Many of the astronauts were test pilots. Test pilots regularly risked their lives as part of their everyday profession. There was a time in the late 1950s that test pilots were getting killed at a rate of one per week -- although the rate dropped considerably in the 1960s. However, even though the death rate dropped, this is quite telling of the mentality of a typical test pilot -- and that is why NASA picked test pilots to be among the first astronauts.

Kicking a rock while wearing a space suit is probably among the least dangerous things that astronaut did during his professional career as a test pilot then astronaut.

Besides, as someone above said, their spacesuits were designed to take some abuse (especially the shoes and gloves).

[edit on 11/9/2009 by Soylent Green Is People]



posted on Nov, 9 2009 @ 03:39 PM
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Weight is relative to gravity. It may look like it weighs 100 lbs. but with the lower gravity it would not.

The suits they wore were a lot tougher than you could imagine. Particularly the boots and gloves.

I am pretty sure that he considered the risk before attempting the kick.

We didn't send morons into space.

They were and are very bright people.

Maybe that is why you don't find them posting on ATS.



posted on Nov, 9 2009 @ 04:18 PM
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The movie was filmed at Station 8.

166:56:36 Schmitt: Are you ready? Are you ready for this?

166:56:39 Cernan: I'm not sure I am, but go ahead. (Pause)

[Jack flips the rock over with his right foot. It starts to roll toward the Rover, but veers toward the right. Jack follows and kicks it again to keep it going. After a short while, it lands in a shallow depression and stops.]

166:56:50 Schmitt: (To the rock) Go! Roll! Look, I would roll on this slope, why don't you?

166:56:56 Cernan: Five-sixths gravity that's missing. (Pause)

166:57:02 Schmitt: Hey, I'll bet you they would like, if I didn't step on it, a sample out of the bottom of that thing. (Pause) Yup. (Pause)

[Jack climbs back up to the place where he'd found the boulder, intending to sample the soil which it had been covering. Gene comes into view briefly, going away from the Rover and hopping uphill.]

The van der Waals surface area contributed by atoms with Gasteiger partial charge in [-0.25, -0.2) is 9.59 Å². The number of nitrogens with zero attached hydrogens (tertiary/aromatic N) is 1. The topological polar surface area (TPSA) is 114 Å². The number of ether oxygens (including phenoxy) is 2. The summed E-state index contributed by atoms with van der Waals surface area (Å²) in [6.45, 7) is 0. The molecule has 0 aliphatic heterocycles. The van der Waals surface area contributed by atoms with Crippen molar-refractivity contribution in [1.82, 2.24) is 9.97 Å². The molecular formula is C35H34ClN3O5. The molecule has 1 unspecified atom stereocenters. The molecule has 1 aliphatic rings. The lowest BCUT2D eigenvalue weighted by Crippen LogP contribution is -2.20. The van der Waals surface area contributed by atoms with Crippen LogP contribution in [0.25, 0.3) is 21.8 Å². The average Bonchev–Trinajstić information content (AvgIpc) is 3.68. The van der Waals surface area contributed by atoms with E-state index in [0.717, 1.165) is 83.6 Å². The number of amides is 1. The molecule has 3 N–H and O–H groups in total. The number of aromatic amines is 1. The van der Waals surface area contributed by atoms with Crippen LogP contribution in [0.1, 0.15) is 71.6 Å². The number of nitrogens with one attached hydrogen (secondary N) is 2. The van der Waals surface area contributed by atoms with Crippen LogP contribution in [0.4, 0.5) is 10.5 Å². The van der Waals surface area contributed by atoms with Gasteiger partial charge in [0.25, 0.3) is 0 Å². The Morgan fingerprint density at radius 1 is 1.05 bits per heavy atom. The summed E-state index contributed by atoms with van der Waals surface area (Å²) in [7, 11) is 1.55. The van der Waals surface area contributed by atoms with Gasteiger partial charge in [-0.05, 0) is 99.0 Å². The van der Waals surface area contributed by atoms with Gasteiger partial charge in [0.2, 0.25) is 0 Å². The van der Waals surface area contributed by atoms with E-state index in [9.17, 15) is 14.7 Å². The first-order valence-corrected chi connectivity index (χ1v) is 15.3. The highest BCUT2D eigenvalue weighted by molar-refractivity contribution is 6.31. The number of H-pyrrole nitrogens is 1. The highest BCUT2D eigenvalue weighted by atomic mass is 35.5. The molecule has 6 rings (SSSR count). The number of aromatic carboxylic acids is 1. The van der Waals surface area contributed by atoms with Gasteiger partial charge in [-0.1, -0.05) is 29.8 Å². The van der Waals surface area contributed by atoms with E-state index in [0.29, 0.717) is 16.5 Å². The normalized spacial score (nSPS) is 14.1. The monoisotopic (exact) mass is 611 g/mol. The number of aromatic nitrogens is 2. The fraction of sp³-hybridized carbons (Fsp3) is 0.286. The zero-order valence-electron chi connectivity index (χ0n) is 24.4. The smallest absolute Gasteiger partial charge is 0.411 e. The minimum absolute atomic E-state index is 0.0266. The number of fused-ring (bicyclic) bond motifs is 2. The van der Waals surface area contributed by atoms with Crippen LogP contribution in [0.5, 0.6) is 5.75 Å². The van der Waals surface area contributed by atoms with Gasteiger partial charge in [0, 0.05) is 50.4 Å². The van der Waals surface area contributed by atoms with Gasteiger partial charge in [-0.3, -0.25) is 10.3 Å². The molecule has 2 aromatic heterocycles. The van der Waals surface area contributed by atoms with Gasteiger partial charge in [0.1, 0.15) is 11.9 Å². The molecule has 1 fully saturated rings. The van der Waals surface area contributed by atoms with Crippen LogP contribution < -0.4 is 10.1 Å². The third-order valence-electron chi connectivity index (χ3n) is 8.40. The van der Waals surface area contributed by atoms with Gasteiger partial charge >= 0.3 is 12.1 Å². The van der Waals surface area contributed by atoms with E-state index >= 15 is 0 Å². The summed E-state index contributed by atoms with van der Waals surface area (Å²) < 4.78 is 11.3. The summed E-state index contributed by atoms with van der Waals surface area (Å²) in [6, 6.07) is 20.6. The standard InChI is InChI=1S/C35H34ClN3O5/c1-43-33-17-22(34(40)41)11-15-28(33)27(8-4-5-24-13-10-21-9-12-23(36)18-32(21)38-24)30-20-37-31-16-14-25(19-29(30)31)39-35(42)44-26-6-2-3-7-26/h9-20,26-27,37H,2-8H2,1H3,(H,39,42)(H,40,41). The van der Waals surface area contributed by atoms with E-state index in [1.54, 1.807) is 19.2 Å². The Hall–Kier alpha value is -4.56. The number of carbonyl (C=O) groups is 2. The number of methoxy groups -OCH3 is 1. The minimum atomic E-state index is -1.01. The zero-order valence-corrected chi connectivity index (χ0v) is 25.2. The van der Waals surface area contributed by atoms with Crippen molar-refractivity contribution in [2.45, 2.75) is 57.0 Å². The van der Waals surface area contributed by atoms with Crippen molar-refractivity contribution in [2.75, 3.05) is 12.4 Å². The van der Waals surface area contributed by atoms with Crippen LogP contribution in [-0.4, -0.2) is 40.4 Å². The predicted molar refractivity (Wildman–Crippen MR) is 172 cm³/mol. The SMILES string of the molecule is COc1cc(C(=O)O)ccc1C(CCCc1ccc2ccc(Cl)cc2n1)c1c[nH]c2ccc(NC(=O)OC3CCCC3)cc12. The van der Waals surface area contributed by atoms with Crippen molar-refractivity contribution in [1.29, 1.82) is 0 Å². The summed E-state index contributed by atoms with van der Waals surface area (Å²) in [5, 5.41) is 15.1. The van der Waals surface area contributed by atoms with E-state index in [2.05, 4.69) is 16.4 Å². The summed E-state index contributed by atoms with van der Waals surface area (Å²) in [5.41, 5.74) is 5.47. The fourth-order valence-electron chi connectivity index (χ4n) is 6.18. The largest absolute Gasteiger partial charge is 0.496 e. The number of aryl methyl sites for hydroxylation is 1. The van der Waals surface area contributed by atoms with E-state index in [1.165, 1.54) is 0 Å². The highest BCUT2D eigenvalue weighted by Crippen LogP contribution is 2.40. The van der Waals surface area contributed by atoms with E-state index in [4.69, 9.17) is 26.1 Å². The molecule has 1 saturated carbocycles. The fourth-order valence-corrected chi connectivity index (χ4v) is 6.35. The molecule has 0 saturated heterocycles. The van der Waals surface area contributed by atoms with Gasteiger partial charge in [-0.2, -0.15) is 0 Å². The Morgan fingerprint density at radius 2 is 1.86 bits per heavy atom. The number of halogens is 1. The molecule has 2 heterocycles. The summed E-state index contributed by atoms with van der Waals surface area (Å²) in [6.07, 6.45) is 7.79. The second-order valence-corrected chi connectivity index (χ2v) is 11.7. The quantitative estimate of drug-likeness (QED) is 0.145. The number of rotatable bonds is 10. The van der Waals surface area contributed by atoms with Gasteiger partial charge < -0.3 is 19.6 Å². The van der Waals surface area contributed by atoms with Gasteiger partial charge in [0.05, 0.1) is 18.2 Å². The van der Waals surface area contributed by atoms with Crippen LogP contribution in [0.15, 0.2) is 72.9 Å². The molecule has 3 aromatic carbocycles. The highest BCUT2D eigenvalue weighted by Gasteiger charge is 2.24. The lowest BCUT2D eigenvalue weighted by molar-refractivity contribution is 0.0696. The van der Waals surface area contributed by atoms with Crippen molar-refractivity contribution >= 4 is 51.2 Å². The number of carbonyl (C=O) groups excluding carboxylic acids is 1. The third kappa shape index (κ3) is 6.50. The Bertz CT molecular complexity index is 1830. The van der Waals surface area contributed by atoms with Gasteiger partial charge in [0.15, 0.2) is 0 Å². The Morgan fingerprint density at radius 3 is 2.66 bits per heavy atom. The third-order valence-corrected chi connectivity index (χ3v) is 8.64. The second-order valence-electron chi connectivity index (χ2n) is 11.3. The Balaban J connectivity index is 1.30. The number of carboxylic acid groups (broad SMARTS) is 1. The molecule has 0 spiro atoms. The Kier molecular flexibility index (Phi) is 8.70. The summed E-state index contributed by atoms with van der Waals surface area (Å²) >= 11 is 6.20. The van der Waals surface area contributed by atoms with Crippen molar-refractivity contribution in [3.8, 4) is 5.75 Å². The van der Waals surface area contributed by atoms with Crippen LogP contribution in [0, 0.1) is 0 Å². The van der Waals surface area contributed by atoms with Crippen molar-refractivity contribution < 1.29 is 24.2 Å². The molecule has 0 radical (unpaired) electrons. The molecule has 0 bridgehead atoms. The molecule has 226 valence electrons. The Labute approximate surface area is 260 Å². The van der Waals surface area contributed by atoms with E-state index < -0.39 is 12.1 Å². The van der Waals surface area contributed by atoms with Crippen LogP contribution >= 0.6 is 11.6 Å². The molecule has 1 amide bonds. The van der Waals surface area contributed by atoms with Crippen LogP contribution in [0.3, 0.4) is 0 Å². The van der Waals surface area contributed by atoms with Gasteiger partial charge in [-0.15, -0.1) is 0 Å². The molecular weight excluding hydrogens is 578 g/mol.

history.nasa.gov...

Geology Station 8 was a the foot of the Sculptured Hills. A fairly steep location.



Here's the rock.



As has been pointed out, the astronauts weren't exactly wearing bedroom slippers:

LUNAR OVERSHOE This fits over both the thermal meteoroid garment boot and the suit boot and is used for extravehicular activity. It consists of an insulation and liner, and an outer shell. The liner is Teflon-coated Beta cloth and the insulation is 13 layers of aluminized Kapton film separated by 12 layers of Beta Marquisette. The sole portion contains two additional layers of Beta felt interspaced between the uppermost film and spacer layers. The outer shell features a silicone rubber sole sewn to a laminated structure made up of four layers of two-ply Beta Marquisette. Chromel-R is used as the outer layer of the shell, except for the tongue, which is Teflon-coated Beta cloth.
www.apollosaturn.com...



posted on Nov, 10 2009 @ 02:55 AM
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ok.. well.. the thread is going sideways a bit as expected...so, i'll attempt to bring it back to center...

what I'm talking about is NOT the suit they are wearing...

it's about the oddity of the WHOLE video...

My points are:

~Jack weighs MORE than the rock; therefore, the rock, after being kicked s/b PRACTICALLY rolling non-stop!

~in the screenshot below, we see Jack kicking the rock; however, to me, it DEFINATELY looks like he's is about to fall backwards but doesn't, esp. with that pack on his back which weighed 85lbs alone!

source for backpack

here's the snapshot...



~Also, the dust flying up from the rock reacts as it would on earth, why is that??



posted on Nov, 10 2009 @ 03:36 AM
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It seems to me that they for some reason filmed that event with the camera slightly tilted making the slope seem less steep than it really is, which Phage also commented (steepness that is....)

Try to remember the funhouse where you could climb some stairs but they would seem unresonably steep. It's all trick of the angle.